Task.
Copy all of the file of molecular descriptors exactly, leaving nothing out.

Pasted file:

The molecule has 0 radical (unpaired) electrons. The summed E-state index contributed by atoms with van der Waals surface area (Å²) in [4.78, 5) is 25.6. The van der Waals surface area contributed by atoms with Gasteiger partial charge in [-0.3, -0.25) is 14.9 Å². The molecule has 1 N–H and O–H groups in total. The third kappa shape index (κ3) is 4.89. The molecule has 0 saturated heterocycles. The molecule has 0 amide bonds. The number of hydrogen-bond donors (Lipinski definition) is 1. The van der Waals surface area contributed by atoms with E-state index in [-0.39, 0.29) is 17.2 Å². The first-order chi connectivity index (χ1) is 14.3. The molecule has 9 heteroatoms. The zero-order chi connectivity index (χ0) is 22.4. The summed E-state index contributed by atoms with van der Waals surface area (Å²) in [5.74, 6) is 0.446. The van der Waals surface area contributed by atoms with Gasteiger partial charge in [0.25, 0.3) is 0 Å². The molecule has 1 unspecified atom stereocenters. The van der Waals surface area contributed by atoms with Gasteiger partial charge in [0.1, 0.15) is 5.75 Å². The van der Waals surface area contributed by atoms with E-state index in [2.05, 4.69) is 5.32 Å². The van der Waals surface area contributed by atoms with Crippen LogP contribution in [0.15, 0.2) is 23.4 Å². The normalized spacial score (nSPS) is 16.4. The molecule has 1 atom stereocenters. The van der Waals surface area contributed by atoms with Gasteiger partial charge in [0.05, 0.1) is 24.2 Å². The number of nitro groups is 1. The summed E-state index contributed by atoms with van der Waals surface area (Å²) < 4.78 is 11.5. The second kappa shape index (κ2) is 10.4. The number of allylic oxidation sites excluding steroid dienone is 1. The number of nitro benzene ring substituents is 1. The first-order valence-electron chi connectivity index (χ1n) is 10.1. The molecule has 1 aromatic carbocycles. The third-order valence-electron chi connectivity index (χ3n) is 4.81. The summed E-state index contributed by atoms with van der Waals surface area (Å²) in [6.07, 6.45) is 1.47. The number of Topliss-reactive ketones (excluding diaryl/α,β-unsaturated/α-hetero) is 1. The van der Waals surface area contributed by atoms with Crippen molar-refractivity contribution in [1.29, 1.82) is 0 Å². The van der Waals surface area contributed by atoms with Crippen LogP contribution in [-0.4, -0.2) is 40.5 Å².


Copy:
The molecule has 0 radical (unpaired) electrons. The summed E-state index contributed by atoms with van der Waals surface area (Å²) in [4.78, 5) is 25.6. The van der Waals surface area contributed by atoms with Gasteiger partial charge in [-0.3, -0.25) is 14.9 Å². The molecule has 1 N–H and O–H groups in total. The third kappa shape index (κ3) is 4.89. The molecule has 0 saturated heterocycles. The molecule has 0 amide bonds. The number of hydrogen-bond donors (Lipinski definition) is 1. The van der Waals surface area contributed by atoms with E-state index in [-0.39, 0.29) is 17.2 Å². The first-order chi connectivity index (χ1) is 14.3. The molecule has 9 heteroatoms. The zero-order chi connectivity index (χ0) is 22.4. The summed E-state index contributed by atoms with van der Waals surface area (Å²) in [5.74, 6) is 0.446. The van der Waals surface area contributed by atoms with Gasteiger partial charge in [0.25, 0.3) is 0 Å². The molecule has 1 unspecified atom stereocenters. The van der Waals surface area contributed by atoms with Gasteiger partial charge in [0.1, 0.15) is 5.75 Å². The van der Waals surface area contributed by atoms with E-state index in [2.05, 4.69) is 5.32 Å². The van der Waals surface area contributed by atoms with Crippen LogP contribution in [0.15, 0.2) is 23.4 Å². The normalized spacial score (nSPS) is 16.4. The molecule has 1 atom stereocenters. The van der Waals surface area contributed by atoms with Gasteiger partial charge in [0.05, 0.1) is 24.2 Å². The number of nitro groups is 1. The summed E-state index contributed by atoms with van der Waals surface area (Å²) < 4.78 is 11.5. The second kappa shape index (κ2) is 10.4. The number of allylic oxidation sites excluding steroid dienone is 1. The number of nitro benzene ring substituents is 1. The first-order valence-electron chi connectivity index (χ1n) is 10.1. The molecule has 1 aromatic carbocycles. The third-order valence-electron chi connectivity index (χ3n) is 4.81. The summed E-state index contributed by atoms with van der Waals surface area (Å²) in [6.07, 6.45) is 1.47. The number of Topliss-reactive ketones (excluding diaryl/α,β-unsaturated/α-hetero) is 1. The van der Waals surface area contributed by atoms with Crippen molar-refractivity contribution in [1.29, 1.82) is 0 Å². The van der Waals surface area contributed by atoms with Crippen LogP contribution in [-0.4, -0.2) is 40.5 Å².